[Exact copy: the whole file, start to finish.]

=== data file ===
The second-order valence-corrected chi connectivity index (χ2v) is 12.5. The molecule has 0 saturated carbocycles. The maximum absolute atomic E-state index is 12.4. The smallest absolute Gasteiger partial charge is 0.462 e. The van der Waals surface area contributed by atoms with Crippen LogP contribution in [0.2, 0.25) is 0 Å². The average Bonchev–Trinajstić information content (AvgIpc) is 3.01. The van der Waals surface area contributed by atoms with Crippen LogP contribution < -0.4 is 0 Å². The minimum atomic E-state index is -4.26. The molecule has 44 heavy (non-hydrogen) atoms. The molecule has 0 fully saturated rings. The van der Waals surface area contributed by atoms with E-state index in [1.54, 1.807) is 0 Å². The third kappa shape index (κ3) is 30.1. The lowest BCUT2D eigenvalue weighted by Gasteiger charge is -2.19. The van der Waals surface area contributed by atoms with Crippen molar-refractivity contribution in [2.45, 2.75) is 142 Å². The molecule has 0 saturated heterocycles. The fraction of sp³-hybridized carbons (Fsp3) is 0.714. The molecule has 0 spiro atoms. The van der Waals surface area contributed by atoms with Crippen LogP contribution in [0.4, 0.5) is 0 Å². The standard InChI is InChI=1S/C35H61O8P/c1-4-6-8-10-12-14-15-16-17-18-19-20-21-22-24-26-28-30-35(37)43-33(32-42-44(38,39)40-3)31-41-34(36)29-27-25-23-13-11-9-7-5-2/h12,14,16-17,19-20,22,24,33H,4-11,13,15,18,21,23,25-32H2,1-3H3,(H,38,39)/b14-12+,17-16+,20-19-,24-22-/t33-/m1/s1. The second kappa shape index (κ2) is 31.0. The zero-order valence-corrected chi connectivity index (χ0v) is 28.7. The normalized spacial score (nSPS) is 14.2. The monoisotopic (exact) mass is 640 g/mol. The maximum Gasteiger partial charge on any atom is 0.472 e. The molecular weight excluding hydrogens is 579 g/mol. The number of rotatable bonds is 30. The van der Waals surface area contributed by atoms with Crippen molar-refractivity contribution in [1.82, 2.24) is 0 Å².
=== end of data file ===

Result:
The second-order valence-corrected chi connectivity index (χ2v) is 12.5. The molecule has 0 saturated carbocycles. The maximum absolute atomic E-state index is 12.4. The smallest absolute Gasteiger partial charge is 0.462 e. The van der Waals surface area contributed by atoms with Crippen LogP contribution in [0.2, 0.25) is 0 Å². The average Bonchev–Trinajstić information content (AvgIpc) is 3.01. The van der Waals surface area contributed by atoms with Crippen LogP contribution < -0.4 is 0 Å². The minimum atomic E-state index is -4.26. The molecule has 44 heavy (non-hydrogen) atoms. The molecule has 0 fully saturated rings. The van der Waals surface area contributed by atoms with E-state index in [1.54, 1.807) is 0 Å². The third kappa shape index (κ3) is 30.1. The lowest BCUT2D eigenvalue weighted by Gasteiger charge is -2.19. The van der Waals surface area contributed by atoms with Crippen molar-refractivity contribution in [2.45, 2.75) is 142 Å². The molecule has 0 saturated heterocycles. The fraction of sp³-hybridized carbons (Fsp3) is 0.714. The molecule has 0 spiro atoms. The van der Waals surface area contributed by atoms with Crippen LogP contribution in [0.4, 0.5) is 0 Å². The standard InChI is InChI=1S/C35H61O8P/c1-4-6-8-10-12-14-15-16-17-18-19-20-21-22-24-26-28-30-35(37)43-33(32-42-44(38,39)40-3)31-41-34(36)29-27-25-23-13-11-9-7-5-2/h12,14,16-17,19-20,22,24,33H,4-11,13,15,18,21,23,25-32H2,1-3H3,(H,38,39)/b14-12+,17-16+,20-19-,24-22-/t33-/m1/s1. The second kappa shape index (κ2) is 31.0. The zero-order valence-corrected chi connectivity index (χ0v) is 28.7. The normalized spacial score (nSPS) is 14.2. The monoisotopic (exact) mass is 640 g/mol. The maximum Gasteiger partial charge on any atom is 0.472 e. The molecular weight excluding hydrogens is 579 g/mol. The number of rotatable bonds is 30. The van der Waals surface area contributed by atoms with Crippen molar-refractivity contribution in [1.82, 2.24) is 0 Å².